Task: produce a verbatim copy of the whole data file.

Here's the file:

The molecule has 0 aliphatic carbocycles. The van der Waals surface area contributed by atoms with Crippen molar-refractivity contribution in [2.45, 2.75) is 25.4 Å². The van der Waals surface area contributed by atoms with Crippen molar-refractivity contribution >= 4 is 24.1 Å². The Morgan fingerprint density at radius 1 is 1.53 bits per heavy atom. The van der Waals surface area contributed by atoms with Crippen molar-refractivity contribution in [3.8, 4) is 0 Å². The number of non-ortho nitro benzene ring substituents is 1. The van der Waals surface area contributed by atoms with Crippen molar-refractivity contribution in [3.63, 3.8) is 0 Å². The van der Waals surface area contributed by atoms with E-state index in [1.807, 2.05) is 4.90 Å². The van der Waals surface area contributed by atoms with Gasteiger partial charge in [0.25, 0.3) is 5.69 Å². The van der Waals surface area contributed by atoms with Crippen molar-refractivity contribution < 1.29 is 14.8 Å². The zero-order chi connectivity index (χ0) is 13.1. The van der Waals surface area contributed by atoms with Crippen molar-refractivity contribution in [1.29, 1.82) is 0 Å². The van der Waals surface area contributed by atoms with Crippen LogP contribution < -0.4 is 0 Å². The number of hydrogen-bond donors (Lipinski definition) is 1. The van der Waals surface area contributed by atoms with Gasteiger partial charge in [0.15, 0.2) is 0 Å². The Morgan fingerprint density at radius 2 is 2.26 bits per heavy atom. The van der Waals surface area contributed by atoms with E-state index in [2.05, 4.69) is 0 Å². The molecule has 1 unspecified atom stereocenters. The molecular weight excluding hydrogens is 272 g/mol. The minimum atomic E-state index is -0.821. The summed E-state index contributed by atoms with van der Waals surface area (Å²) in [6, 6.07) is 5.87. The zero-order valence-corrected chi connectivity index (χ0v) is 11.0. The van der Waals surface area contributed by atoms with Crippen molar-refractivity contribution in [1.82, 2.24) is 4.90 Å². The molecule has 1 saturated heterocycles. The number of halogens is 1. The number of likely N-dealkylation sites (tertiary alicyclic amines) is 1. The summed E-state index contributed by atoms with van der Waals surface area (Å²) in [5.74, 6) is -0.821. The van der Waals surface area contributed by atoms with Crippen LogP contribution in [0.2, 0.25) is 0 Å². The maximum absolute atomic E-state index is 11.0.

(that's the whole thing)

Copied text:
The molecule has 0 aliphatic carbocycles. The van der Waals surface area contributed by atoms with Crippen molar-refractivity contribution in [2.45, 2.75) is 25.4 Å². The van der Waals surface area contributed by atoms with Crippen molar-refractivity contribution >= 4 is 24.1 Å². The Morgan fingerprint density at radius 1 is 1.53 bits per heavy atom. The van der Waals surface area contributed by atoms with Crippen molar-refractivity contribution in [3.8, 4) is 0 Å². The number of non-ortho nitro benzene ring substituents is 1. The van der Waals surface area contributed by atoms with Crippen molar-refractivity contribution in [3.63, 3.8) is 0 Å². The van der Waals surface area contributed by atoms with E-state index in [1.807, 2.05) is 4.90 Å². The van der Waals surface area contributed by atoms with Gasteiger partial charge in [0.25, 0.3) is 5.69 Å². The van der Waals surface area contributed by atoms with Crippen molar-refractivity contribution < 1.29 is 14.8 Å². The zero-order chi connectivity index (χ0) is 13.1. The van der Waals surface area contributed by atoms with Crippen molar-refractivity contribution in [1.29, 1.82) is 0 Å². The van der Waals surface area contributed by atoms with Crippen LogP contribution < -0.4 is 0 Å². The number of hydrogen-bond donors (Lipinski definition) is 1. The van der Waals surface area contributed by atoms with Gasteiger partial charge in [0.15, 0.2) is 0 Å². The Morgan fingerprint density at radius 2 is 2.26 bits per heavy atom. The van der Waals surface area contributed by atoms with E-state index in [2.05, 4.69) is 0 Å². The molecule has 1 unspecified atom stereocenters. The molecular weight excluding hydrogens is 272 g/mol. The minimum atomic E-state index is -0.821. The summed E-state index contributed by atoms with van der Waals surface area (Å²) in [6, 6.07) is 5.87. The zero-order valence-corrected chi connectivity index (χ0v) is 11.0. The van der Waals surface area contributed by atoms with Crippen molar-refractivity contribution in [1.82, 2.24) is 4.90 Å². The molecule has 1 saturated heterocycles. The number of halogens is 1. The number of likely N-dealkylation sites (tertiary alicyclic amines) is 1. The summed E-state index contributed by atoms with van der Waals surface area (Å²) in [5.74, 6) is -0.821. The van der Waals surface area contributed by atoms with Crippen LogP contribution in [0.2, 0.25) is 0 Å². The maximum absolute atomic E-state index is 11.0.